Harriet and Greta were dressed, put in diapers and clay impressions were made of their feet.

“The staff at Theda Clark really took care of us,” Troy said. “But then came the thoughts of burying our children. You never think you will have to do that. I had to call a funeral home, we had to make arrangements and it just ripped your guts out.”

Leaving the hospital without their daughters was indescribable.

“I remember that empty feeling of wondering who was going to take care of our daughters once we left,” said Angie. “Where would they be going? Did they need their car seats?”

She remembers questioning why it had to be both girls, but found comfort in the words of her friend Jane Peterson, the midwife that had delivered the Nielsen’s older children.

“She told me they came into this world together, it’s only right that they leave together,” Angie said. “They were literally one and turned into two. They needed to stay together. This is the way it had to be.”

Never hearing the names of their daughters again haunted the couple.

Now seven months after their passing, Angie is working diligently to make sure that not only their daughters, but other children will always be remembered.

“I am working on a traveling community display for Pregnancy and Infant Loss Awareness Month in October,” said Angie. “We believe every baby deserves their name to be said and written regardless of how old they were when they died.”

“We don’t want people to be afraid to talk about our children or theirs,” added Troy. “We love our daughters and are willing to share their story with anyone willing to listen.”

As the Nielsens move forward, they still struggle with the loss.

“The worst thing that can happen to a parent has happened to us and has happened to other people as well,” said Troy. “I will never get to see my girls smile or take their first steps, see them learn to drive or walk them down the aisle. I want them and others like them to be remembered.”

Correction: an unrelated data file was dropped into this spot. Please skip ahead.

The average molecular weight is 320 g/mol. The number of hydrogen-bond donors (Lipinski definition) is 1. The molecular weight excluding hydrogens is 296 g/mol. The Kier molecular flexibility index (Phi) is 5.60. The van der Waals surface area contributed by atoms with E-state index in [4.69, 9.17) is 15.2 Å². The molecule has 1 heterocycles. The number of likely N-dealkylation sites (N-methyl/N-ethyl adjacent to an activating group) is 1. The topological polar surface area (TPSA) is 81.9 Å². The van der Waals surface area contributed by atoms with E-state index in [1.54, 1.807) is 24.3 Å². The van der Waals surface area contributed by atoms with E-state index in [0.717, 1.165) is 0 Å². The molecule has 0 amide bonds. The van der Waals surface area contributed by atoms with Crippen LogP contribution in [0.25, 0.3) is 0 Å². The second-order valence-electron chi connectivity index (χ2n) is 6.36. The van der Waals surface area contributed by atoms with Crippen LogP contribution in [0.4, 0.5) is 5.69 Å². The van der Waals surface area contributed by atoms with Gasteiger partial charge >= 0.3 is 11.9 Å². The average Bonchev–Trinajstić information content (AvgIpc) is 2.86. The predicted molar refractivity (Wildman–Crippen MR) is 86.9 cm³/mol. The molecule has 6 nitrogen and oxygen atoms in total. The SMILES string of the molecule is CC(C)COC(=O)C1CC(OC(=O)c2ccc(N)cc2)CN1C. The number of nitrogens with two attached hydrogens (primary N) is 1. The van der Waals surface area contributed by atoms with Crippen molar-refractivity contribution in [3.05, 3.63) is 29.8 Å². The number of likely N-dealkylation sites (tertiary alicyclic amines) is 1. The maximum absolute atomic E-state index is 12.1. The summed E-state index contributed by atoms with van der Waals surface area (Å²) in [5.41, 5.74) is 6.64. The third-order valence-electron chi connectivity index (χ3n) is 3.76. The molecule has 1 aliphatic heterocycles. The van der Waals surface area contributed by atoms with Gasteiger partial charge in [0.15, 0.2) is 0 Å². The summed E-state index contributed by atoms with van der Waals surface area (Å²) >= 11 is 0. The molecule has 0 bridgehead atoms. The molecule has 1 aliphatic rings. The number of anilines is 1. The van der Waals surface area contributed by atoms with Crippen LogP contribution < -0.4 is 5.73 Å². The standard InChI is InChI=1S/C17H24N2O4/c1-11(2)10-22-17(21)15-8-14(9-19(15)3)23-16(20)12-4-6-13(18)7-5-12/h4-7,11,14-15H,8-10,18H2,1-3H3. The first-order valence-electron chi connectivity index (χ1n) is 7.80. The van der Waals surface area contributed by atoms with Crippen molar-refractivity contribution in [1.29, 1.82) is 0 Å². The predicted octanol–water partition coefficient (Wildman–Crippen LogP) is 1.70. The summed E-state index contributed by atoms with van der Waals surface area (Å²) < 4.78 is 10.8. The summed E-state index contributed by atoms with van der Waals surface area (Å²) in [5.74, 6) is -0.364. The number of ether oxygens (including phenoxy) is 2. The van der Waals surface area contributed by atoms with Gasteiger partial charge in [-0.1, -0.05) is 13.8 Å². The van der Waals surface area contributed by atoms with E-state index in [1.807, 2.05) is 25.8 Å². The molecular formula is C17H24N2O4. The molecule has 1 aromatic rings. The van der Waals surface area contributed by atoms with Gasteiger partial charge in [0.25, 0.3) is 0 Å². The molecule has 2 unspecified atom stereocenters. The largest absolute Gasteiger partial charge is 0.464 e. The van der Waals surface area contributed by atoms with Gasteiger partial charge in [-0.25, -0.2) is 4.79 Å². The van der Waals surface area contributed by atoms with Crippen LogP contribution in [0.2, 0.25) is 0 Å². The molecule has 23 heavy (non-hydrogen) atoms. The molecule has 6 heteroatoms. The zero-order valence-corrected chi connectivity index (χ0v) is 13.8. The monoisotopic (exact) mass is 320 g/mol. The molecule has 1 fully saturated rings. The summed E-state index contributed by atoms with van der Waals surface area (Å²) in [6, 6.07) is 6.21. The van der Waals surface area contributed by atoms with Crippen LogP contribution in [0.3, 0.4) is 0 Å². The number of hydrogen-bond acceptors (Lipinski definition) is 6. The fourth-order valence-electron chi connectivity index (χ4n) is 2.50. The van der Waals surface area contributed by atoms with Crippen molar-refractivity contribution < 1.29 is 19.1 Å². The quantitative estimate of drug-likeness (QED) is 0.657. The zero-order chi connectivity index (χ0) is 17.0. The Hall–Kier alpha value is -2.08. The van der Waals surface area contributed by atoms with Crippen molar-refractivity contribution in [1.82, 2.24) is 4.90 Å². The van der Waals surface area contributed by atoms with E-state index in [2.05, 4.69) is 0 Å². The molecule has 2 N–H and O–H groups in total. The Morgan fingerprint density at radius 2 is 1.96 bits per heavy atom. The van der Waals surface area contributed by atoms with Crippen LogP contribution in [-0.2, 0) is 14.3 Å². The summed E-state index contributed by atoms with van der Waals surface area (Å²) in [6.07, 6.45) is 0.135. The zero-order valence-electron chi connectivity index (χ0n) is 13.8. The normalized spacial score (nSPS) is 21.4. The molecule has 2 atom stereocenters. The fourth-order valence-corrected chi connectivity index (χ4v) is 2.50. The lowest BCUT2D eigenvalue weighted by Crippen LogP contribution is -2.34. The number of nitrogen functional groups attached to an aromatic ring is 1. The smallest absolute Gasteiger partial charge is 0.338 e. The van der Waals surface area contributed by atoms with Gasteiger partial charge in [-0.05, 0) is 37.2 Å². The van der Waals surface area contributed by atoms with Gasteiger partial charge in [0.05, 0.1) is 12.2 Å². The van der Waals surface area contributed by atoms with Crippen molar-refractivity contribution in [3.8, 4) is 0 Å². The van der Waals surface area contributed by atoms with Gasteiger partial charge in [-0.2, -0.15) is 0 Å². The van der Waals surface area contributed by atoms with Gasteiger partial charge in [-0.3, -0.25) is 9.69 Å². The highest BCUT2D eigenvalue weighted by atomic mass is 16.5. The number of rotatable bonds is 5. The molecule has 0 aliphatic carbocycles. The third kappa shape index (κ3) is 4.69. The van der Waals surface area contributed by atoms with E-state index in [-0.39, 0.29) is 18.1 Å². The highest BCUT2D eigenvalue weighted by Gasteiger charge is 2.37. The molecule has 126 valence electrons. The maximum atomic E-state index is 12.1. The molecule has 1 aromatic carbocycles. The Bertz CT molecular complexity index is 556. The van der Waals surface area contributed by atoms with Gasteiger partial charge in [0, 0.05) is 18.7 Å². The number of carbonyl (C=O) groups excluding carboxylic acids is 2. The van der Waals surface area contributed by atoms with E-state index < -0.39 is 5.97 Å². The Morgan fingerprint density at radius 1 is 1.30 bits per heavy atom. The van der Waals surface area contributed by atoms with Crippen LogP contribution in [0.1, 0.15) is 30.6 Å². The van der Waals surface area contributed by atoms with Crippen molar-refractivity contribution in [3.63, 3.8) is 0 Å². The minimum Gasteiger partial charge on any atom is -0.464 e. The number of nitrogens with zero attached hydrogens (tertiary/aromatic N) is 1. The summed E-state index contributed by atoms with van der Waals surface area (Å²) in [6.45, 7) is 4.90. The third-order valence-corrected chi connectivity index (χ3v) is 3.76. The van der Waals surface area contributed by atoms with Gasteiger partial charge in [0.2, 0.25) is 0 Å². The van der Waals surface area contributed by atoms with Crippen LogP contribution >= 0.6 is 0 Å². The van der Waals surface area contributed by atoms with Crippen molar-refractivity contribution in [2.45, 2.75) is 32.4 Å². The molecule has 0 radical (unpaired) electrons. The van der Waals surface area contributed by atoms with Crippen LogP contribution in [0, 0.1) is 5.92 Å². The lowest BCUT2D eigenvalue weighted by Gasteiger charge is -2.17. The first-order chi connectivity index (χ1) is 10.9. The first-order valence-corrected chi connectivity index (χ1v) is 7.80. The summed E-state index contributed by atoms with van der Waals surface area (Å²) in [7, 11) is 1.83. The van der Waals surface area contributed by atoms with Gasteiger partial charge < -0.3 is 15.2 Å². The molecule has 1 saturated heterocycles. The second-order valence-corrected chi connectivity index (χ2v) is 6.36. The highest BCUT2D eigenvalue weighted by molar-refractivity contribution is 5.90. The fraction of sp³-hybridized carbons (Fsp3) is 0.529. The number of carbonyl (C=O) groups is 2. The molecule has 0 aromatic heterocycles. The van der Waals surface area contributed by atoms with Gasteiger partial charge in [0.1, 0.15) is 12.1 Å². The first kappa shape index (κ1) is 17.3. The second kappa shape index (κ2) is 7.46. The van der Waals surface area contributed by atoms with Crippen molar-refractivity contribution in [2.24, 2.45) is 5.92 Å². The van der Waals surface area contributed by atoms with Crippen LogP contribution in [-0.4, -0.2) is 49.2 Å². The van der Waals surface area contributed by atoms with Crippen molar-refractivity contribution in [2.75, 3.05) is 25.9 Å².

“There shouldn’t be so many grieving parents out there,” said Angie. “We have missed out on a lifetime of memories and so have they. These are our children. No they are not here on earth with us, but they are still our children and we want everyone to say their names.”

The traveling display contains more than 400 names and will be at Theda Clark Hospital in Neenah on Oct. 1.

It will then travel to various other locations, including ThedaCare Clinic in Waupaca, the Waupaca County Courthouse, the Portage County Public Library in Stevens Point and the Iola Public Library in Iola.

It will also be at several Pregnancy and Infant Loss Awareness events in central Wisconsin.

Those wishing to add their children to the memorial may do so by emailing Nielsen at [email protected].

In addition, Nielsen will read all of the babies’ names from the Awareness Board at noon on Oct. 15, in Room 42, located in the lower level of Waupaca County’s courthouse.

All are encouraged to wear pink and blue to raise awareness and support those who have lost a baby.